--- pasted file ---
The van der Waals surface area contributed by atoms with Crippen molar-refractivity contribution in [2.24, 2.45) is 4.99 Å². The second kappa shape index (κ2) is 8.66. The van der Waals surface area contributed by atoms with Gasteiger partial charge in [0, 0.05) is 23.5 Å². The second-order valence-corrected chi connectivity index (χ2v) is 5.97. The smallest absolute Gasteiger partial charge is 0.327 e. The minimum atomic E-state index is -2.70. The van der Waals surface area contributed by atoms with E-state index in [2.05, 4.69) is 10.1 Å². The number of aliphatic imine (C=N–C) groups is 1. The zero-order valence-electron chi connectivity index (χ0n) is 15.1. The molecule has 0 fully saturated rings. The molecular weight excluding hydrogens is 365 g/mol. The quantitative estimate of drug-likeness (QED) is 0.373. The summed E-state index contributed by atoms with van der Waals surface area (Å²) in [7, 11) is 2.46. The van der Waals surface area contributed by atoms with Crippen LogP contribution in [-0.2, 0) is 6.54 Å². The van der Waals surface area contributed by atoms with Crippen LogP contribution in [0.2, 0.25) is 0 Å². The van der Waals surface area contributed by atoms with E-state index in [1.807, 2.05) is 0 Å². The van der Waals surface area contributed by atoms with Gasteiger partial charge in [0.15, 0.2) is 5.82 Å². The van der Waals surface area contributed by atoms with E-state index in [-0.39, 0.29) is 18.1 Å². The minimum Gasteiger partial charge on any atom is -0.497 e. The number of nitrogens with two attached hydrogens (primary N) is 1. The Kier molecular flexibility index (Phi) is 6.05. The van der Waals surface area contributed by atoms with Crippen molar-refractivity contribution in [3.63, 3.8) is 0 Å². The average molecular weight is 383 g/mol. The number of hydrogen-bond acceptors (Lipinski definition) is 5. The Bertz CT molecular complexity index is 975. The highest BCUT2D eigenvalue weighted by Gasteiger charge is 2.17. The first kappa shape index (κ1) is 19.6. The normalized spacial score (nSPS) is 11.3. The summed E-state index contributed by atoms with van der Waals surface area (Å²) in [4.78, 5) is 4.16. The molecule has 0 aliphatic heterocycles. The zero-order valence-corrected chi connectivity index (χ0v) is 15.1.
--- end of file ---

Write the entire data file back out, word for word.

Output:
The van der Waals surface area contributed by atoms with Crippen molar-refractivity contribution in [2.24, 2.45) is 4.99 Å². The second kappa shape index (κ2) is 8.66. The van der Waals surface area contributed by atoms with Gasteiger partial charge in [0, 0.05) is 23.5 Å². The second-order valence-corrected chi connectivity index (χ2v) is 5.97. The smallest absolute Gasteiger partial charge is 0.327 e. The minimum atomic E-state index is -2.70. The van der Waals surface area contributed by atoms with E-state index in [2.05, 4.69) is 10.1 Å². The number of aliphatic imine (C=N–C) groups is 1. The zero-order valence-electron chi connectivity index (χ0n) is 15.1. The molecule has 0 fully saturated rings. The molecular weight excluding hydrogens is 365 g/mol. The quantitative estimate of drug-likeness (QED) is 0.373. The summed E-state index contributed by atoms with van der Waals surface area (Å²) in [7, 11) is 2.46. The van der Waals surface area contributed by atoms with Crippen LogP contribution in [-0.2, 0) is 6.54 Å². The van der Waals surface area contributed by atoms with Crippen LogP contribution in [0.2, 0.25) is 0 Å². The van der Waals surface area contributed by atoms with E-state index in [1.807, 2.05) is 0 Å². The van der Waals surface area contributed by atoms with Gasteiger partial charge in [0.15, 0.2) is 5.82 Å². The van der Waals surface area contributed by atoms with E-state index in [-0.39, 0.29) is 18.1 Å². The minimum Gasteiger partial charge on any atom is -0.497 e. The number of nitrogens with two attached hydrogens (primary N) is 1. The Kier molecular flexibility index (Phi) is 6.05. The van der Waals surface area contributed by atoms with Crippen molar-refractivity contribution in [3.63, 3.8) is 0 Å². The average molecular weight is 383 g/mol. The number of hydrogen-bond acceptors (Lipinski definition) is 5. The Bertz CT molecular complexity index is 975. The highest BCUT2D eigenvalue weighted by Gasteiger charge is 2.17. The first kappa shape index (κ1) is 19.6. The normalized spacial score (nSPS) is 11.3. The summed E-state index contributed by atoms with van der Waals surface area (Å²) in [4.78, 5) is 4.16. The molecule has 0 aliphatic heterocycles. The zero-order valence-corrected chi connectivity index (χ0v) is 15.1.